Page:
The Marvels Loses the Marvel of itself

Charlie von Peterffy / Emertainment Monthly Staff Writer

The Marvels is another choppy, lackluster entry in the once-mighty Marvel Cinematic Universe. Though much of that old Marvel magic is apparent here––quippy dialogue, heartfelt characterization, and stellar personability from the entire main trio––it is mainly a rushed, two-dimensional retread of the original Guardians of the Galaxy. The concept behind the core cast’s power connections is unique and played nicely. Their chemistry is bubblingly kinetic, and the visuals are a bit more convincing again, but it is too fast to make meaning or feel satisfactorily entertained.

The film serves as a sequel to 2019’s moderately more succinct Captain Marvel starring Brie Larson as Carol Danvers and a direct follow-up to the events of 2022’s elastic Ms. Marvel starring Iman Vellani as Kamala Khan. The two Marvels and special agent Monica Rambeau (Teyonah Parris) realize they change places whenever one uses their powers after Captain Marvel and Rambeau touch mysterious jump point anomalies in space. They realize these are creations of the Kree, an intergalactic species with whom Danvers has a complicated history. Having tried and failed at ceasing a Kree civil war, the Kree fight each other to the point where their home is entirely desolate and barren. Under their new leader, Dar-Benn (Zawe Ashton), they obtained one of two Quantum bands (the other being possessed by Ms. Marvel) to tear holes through space-time and invade other planets rich with resources for them to thrive. The Marvels, as coined by Ms. Marvel upon meeting her other co-stars, must disentangle their power problems, learn to work as a team, and stop Dar-Benn from destroying Earth or the universe—and the Skrull population, a rival space race seeking refuge on Earth. 


The story is underwhelming, too fast, and too familiar. The universe is yet again in dire straits because of a dictatorial Kree leader who seeks vengeance on her enemies. Only this time, the Infinity Stones are gone with the Quantum Bands in their place. It unfolds and ends much the same way as Guardians of the Galaxy does, only much faster and less focused. This makes the film feel like a bland redo that so happens to feature the Marvels and Monica Rambeau. Plus, the leading trio has no time actually to grow, as they spend most of the time arguing with each other or fighting bad guys to reflect and learn. Dar-Benn is a line-by-line rip-off of Guardian’s Ronan, further dampening the film’s appeal. The magic of Marvel’s classic quippy tones and meaningful character growth flicker occasionally, but only enough to make the movie palatable.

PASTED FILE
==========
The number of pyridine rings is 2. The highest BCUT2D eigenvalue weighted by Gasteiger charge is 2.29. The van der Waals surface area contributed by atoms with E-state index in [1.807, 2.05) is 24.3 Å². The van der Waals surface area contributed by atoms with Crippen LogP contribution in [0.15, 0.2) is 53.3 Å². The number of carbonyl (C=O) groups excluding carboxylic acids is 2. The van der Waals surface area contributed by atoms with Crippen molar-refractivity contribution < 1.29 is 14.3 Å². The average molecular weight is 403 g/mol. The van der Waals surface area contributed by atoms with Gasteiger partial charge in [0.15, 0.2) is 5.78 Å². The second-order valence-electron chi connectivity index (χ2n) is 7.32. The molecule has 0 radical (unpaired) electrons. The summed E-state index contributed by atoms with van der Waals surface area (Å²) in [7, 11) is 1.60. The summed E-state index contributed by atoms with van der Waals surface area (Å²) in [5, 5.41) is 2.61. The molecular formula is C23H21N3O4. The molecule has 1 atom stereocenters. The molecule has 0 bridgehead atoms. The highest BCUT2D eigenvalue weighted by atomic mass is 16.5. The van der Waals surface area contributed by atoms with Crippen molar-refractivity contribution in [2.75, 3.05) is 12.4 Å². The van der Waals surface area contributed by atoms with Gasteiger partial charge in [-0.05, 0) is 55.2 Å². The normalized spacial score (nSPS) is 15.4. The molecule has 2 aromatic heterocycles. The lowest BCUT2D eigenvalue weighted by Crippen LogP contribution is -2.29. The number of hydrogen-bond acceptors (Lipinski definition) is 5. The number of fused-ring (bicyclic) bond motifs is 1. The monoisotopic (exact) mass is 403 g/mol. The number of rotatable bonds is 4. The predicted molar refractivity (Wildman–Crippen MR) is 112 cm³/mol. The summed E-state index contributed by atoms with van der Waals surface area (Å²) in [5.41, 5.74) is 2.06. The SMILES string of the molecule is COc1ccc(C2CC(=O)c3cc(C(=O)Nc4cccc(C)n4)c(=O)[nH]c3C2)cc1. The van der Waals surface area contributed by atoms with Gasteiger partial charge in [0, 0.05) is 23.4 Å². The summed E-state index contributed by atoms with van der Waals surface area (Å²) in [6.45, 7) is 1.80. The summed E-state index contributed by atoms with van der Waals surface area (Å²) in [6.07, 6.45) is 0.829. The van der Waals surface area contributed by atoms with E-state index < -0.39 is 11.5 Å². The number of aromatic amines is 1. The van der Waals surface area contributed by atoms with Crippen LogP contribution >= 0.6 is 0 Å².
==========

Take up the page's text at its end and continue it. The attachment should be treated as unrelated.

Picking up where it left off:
There are also too many franchise-wide plot holes, as sequences presented here directly contradict events from earlier entries like this year’s Nick Fury (Samuel L. Jackson) showcase, Secret Invasion. Fury seems much more cheery than at the end of Invasion, going from a battle-hardened veteran to a funny, charismatic guy like nothing ever happened. This is merely one of the many plot holes present, further hampering The Marvels’ need for existence.

The cast itself is fantastic and easily the best part of the film. Larson as Danvers is much better than her first go-round, acting more as an experienced mentor than an unemotional kid like in the first Captain Marvel. Parris as Agent Rambeau is flamboyant, inserting energy into a character who could otherwise come off as stiff. The biggest star of the trio, though, is Vellani as Ms. Marvel. She is purely electric in every scene. Whether laughing, fangirling, panicking, or fighting, she fills her character with a boisterous cheeriness that encapsulates the best of Marvel’s works, as she is the epitome of being jokingly courageous in the face of life-ending doom. Her presence dramatically elevates the film and the cast’s chemistry, though not enough to save it.

The general production design is much better than in other recent Marvel works. Things look and sound much more natural here than in recent years, making the film more enjoyable. There are still some apparent rendering issues (especially in space sequences), but The Marvels provides pretty good eye and ear candy.

The Marvels is another MCU dud. It certainly provides rudimentary fun through action and jokes, but it’s too break-neck, indistinct, and simplistic to muster. Unless these stories are more fine-tuned and there is a more definitive picture of the franchise’s future, the MCU may teeter around and die out.

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